Wednesday, 6 October 2010

Walking in a digital wonderland

Last week, I watched as the presenter of a Health and Safety briefing fumbled around trying to get his presentation up. We all know what it’s like to navigate a computer system while being watched: the pressure of opening the right folder, the agony of scrolling through a list of documents looking for the one that you ‘know was there when you looked earlier'.

It struck me that navigating virtual environments has become so commonplace as to be an irritation. Humans regularly navigate an ethereal world of electrical signals and incorporeal documents. With minimal physical interaction, we fly through these private worlds like gods – flitting between digital folders, changing what is presented as we see fit, and searching through billions of bytes of dynamically-updated data. This effortless engagement with a non-physical environment would have been inconceivable to people as recently as twenty years ago.

On one level, this demonstrates the human capacity to engage with analogy. It’s important to remember that lots of the words I’ve used so far are physical metaphors which we apply to virtual environments: ‘navigating’, ‘opening’, ‘flitting’. We describe virtual worlds through analogy with physical worlds to make them comprehensible. We evolved in a three-dimensional physical space and so have a natural understanding for physical terms and physical analogies. It is astounding how readily and how universally this great analogy is accepted: humans, young and old, play along with the metaphor and employ it everyday without a thought; our entire vocabulary for digital worlds is based upon it; rightly or wrongly, we even create legislation using it.

One of the reasons that humans have adapted to virtual environments so easily is its parallels with abstract environments. Since the advent of thought, abstract worlds have been represented through analogy with the physical environment. Plato’s Heaven is a prime example of using physical paradigms to represent an ethereal realm of ideas. Gilbert Ryle even created the term ‘category mistake’ to cover the misapplication of physical ideology to a theoretical construct: the classic example being Descartes’ use of the pineal gland as the point of interaction between the soul and the body (how could the incorporeal soul interact with the physical world at all?). Thoughts, ideas, the content of books, and – for anyone who has seen Inception – dreams are all represented through analogy with the physical. In a similar way to abstract environments, we apply physical paradigms to virtual environments to make them comprehensible.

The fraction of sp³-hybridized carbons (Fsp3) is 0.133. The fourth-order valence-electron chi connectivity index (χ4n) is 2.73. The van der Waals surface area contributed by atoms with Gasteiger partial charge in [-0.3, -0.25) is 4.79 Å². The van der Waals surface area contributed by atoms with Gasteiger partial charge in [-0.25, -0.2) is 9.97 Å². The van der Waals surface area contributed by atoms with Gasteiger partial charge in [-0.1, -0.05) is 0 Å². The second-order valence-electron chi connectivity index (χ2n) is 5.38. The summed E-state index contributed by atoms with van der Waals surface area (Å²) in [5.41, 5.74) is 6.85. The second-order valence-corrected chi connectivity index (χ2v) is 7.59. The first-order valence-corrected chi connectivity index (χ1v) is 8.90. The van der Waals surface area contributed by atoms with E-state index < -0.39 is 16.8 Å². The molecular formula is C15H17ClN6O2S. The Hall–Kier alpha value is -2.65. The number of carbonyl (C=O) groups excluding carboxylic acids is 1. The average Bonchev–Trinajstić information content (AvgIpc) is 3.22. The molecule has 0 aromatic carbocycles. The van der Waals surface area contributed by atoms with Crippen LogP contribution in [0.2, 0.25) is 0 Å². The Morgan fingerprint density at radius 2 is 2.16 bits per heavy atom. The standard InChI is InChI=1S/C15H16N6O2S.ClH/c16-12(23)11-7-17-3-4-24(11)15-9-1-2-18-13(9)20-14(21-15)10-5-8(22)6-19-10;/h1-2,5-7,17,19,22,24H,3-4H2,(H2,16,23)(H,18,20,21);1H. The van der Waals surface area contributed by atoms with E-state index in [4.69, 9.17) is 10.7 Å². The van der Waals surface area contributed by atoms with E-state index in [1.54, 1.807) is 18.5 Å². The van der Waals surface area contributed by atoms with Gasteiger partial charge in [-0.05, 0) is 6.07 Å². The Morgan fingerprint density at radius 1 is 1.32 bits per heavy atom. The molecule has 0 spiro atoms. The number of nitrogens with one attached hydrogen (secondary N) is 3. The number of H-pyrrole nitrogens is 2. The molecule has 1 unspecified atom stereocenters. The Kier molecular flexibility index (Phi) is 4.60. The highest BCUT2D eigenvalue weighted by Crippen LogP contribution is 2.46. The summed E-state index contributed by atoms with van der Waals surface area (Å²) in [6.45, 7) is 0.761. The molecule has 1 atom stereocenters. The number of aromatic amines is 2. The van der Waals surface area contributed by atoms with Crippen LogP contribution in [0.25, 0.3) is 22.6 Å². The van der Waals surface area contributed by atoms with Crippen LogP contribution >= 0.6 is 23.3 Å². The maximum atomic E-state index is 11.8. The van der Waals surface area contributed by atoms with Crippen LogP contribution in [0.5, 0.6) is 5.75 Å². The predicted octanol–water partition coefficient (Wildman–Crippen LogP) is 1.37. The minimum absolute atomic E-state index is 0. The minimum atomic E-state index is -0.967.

It’s almost certainly fallacious to say that this represents an evolutionary advance. But the widespread, near-universal engagement with a non-physical interface represents something about the human species. Adaptability, flexibility, imagination, capacity for misdirection, propensity for category mistakes, or general desire to engage with something beyond the physical. It represents something and every so often it is important to remember how strange and interesting our everyday world is.

“...this everlasting fiction about modern life is in its nature essentially incredible ...the universe is wild and full of marvels.” – G. K. Chesterton.

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